The Camden Philosophical Society will be holding its fifth annual Philosophy at the Edge conference July 23 in Camden on one of the hottest new topics in the field — Experimental Philosophy — and will be featuring some of the stars of the new movement, while also questioning whether this is the best way of tackling all the age-old issues that constitute philosophy.

Science has been made enormous progress over the last 300 years, while philosophy is still mulling the same questions about the nature of human existence and knowledge, free will and ethical behavior that preoccupied Socrates 2,500 years ago. The conference Experimental Philosophy — Out of the Arm Chair and into the Lab, will explore whether the method that allowed science to make so many breakthroughs could help us definitively solve some philosophical issues.

The insiders view of experimental philosophy will come from speakers Joshua Knobe, a young Yale professor who is one of the founders of the branch of experimental philosophy that aims to connect philosophical inquiry with scientific studies about how people actually think and feel, and Thalia Wheatley, a Dartmouth professor who applies her work in neuroscience and psychology to philosophical issues. Colby professor Daniel Cohen will be looking at the issue from outside the experimental movement, questioning whether it makes sense “to shoehorn all the cognitive gains that philosophy can contribute into the … molds of scientific knowledge.”

The conference will be at St. Thomas Episcopal Church hall in central Camden and will run from 9 a.m. to 4 p.m. The Camden Philosophical Society is a six-year-old group that, besides sponsoring this annual conference, meets year-round as a discussion and reading group and sponsors occasional evening lectures in the Camden Public Library, which is a joint sponsor of the conference.

Professor Knobe’s talk, “In Search of the True Self,” will examine one of the most cherished ideals of our time: being true to yourself. Some philosophers say this ideal tells people to live according to their beliefs about what is right and wrong. Others suggest that it tells people to obey their desires and emotions. Knobe will present the results of a series of studies designed to investigate the nature of this ideal and to get at the role it plays in people’s ordinary thinking. A professor of philosophy and cognitive science at Yale, he has had his work featured recently in the New York Times, and also on the BBC and in Scientific American.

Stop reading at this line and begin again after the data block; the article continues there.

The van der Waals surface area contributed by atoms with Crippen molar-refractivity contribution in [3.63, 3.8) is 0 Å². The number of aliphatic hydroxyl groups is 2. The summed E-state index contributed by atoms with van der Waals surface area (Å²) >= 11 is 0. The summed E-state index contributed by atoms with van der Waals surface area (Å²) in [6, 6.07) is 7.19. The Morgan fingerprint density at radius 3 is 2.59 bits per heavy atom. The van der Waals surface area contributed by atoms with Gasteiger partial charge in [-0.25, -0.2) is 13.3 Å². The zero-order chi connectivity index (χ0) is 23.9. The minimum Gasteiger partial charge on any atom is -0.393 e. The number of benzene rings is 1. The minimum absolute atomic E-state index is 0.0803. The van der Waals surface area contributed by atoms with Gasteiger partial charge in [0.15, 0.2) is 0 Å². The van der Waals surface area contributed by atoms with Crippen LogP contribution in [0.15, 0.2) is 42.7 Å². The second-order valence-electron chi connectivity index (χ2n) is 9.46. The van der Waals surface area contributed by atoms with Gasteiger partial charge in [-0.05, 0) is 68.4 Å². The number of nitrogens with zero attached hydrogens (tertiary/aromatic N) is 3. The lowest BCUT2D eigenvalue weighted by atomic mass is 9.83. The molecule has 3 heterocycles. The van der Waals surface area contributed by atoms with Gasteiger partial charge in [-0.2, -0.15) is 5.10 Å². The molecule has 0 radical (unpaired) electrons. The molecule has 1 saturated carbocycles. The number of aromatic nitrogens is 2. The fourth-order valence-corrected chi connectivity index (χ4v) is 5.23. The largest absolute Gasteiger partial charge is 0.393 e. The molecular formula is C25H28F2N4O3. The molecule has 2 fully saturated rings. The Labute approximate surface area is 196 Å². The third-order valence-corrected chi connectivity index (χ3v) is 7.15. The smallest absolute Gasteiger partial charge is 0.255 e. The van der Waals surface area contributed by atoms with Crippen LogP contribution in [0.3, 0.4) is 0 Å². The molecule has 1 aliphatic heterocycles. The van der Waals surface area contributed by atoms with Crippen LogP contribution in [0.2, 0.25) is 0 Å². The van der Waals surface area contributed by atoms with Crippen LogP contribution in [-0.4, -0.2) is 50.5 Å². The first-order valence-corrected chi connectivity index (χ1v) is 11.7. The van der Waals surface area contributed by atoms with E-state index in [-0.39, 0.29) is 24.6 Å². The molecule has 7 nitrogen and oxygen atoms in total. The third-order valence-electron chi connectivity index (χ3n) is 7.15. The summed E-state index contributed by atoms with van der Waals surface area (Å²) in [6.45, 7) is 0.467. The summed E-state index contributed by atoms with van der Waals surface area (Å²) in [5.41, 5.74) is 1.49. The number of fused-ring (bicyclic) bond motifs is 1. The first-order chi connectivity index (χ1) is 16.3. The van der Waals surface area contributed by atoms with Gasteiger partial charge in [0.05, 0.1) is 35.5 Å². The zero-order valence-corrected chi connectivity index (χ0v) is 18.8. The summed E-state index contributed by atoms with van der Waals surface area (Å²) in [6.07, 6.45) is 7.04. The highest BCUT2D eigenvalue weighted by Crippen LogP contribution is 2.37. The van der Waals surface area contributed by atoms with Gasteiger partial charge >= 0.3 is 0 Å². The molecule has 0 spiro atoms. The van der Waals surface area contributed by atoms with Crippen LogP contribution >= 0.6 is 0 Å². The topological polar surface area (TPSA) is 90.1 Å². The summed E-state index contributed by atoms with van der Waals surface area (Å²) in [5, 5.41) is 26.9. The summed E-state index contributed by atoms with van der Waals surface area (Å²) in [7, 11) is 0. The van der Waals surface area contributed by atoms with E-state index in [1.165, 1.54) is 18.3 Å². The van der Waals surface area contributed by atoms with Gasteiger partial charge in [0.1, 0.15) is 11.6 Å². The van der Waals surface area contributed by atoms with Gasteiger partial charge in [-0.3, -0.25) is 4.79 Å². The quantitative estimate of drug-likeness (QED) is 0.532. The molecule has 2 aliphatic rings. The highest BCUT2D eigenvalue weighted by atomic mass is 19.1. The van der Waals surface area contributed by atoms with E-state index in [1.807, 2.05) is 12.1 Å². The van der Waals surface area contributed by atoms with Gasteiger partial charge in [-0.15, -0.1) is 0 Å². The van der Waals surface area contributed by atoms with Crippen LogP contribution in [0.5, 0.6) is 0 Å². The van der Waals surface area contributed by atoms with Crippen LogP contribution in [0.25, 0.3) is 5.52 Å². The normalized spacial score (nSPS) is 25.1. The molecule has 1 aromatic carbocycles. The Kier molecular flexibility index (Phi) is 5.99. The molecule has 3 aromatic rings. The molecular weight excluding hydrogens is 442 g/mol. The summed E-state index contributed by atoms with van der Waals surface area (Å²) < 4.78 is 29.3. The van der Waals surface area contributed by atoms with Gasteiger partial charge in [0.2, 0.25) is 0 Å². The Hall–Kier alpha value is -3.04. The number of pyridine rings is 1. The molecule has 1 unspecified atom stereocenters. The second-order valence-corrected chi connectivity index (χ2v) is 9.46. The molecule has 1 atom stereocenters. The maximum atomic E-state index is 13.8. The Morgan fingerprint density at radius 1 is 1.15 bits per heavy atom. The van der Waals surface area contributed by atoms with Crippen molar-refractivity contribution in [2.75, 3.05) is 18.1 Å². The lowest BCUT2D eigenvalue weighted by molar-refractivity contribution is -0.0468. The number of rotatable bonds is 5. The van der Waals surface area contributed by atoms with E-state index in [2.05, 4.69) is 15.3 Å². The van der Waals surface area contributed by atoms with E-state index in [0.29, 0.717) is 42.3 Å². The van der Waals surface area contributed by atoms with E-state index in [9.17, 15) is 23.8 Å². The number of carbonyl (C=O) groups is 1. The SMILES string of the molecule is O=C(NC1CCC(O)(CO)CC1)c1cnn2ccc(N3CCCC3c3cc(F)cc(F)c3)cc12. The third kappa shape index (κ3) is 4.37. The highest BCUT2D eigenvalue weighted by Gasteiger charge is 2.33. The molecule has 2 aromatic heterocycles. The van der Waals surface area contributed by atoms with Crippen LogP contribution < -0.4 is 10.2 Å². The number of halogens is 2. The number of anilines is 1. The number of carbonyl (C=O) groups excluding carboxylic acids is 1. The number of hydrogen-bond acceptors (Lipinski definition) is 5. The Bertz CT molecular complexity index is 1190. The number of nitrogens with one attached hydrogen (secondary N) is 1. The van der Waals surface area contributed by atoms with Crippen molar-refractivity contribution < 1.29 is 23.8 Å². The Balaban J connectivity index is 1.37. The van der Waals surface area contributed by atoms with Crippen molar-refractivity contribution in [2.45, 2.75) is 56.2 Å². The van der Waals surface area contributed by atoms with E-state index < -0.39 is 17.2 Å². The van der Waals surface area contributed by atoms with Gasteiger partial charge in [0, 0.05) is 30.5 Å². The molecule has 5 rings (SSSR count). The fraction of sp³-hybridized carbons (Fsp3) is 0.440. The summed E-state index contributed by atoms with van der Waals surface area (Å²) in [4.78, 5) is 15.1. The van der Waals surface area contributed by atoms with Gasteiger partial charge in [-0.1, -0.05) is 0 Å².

“Compelling is not enough: Why the feeling of will is not proof of having it,” is the provocative title Professor Wheatley has chosen for her talk. The sensation we have of being a willful agent is compelling and is often used as evidence for having free will. However, research suggests that the feeling of will can be manipulated and even divorced from action entirely. Wheatley will discuss the implications of this work and the role of experimental philosophy in addressing questions of will. The primary focus of Wheatley’s work has been on how we perceive our own mind and those of others. She earned her BA from the University of Texas at Austin and her PhD from the University of Virginia.

Noting how people “speak with reverence of the Scientific Method,” while the idea of philosophical progress has become “a punch line,” Professor Cohen suggests that “in our better moments we know better” than to think scientific research can answer all the fundamental philosophical questions. Rather, with these questions people resort to argumentation, the court of final philosophical appeal. Argumentation guarantees neither knowledge nor truth, but it is the Philosophical Method, Cohen will suggest in his talk entitled “There is Method in the Madness of Philosophy — But Experimentation Isn’t It.” A graduate as well as a professor and former chair of the Department of Philosophy at Colby College, Cohen has taught in universities on three continents and lectured on five — but always returns to Maine.

Each speaker will talk for about 50 minutes, followed by 25 minutes of open discussion, with more questions and discussion accompanying an hour-long panel in the afternoon that will bring all three speakers together. A contribution of $20 is requested to help cover costs, and people are asked to register in advance by emailing Parking is available at the Wood Street lot next to St. Thomas church. For more information see the website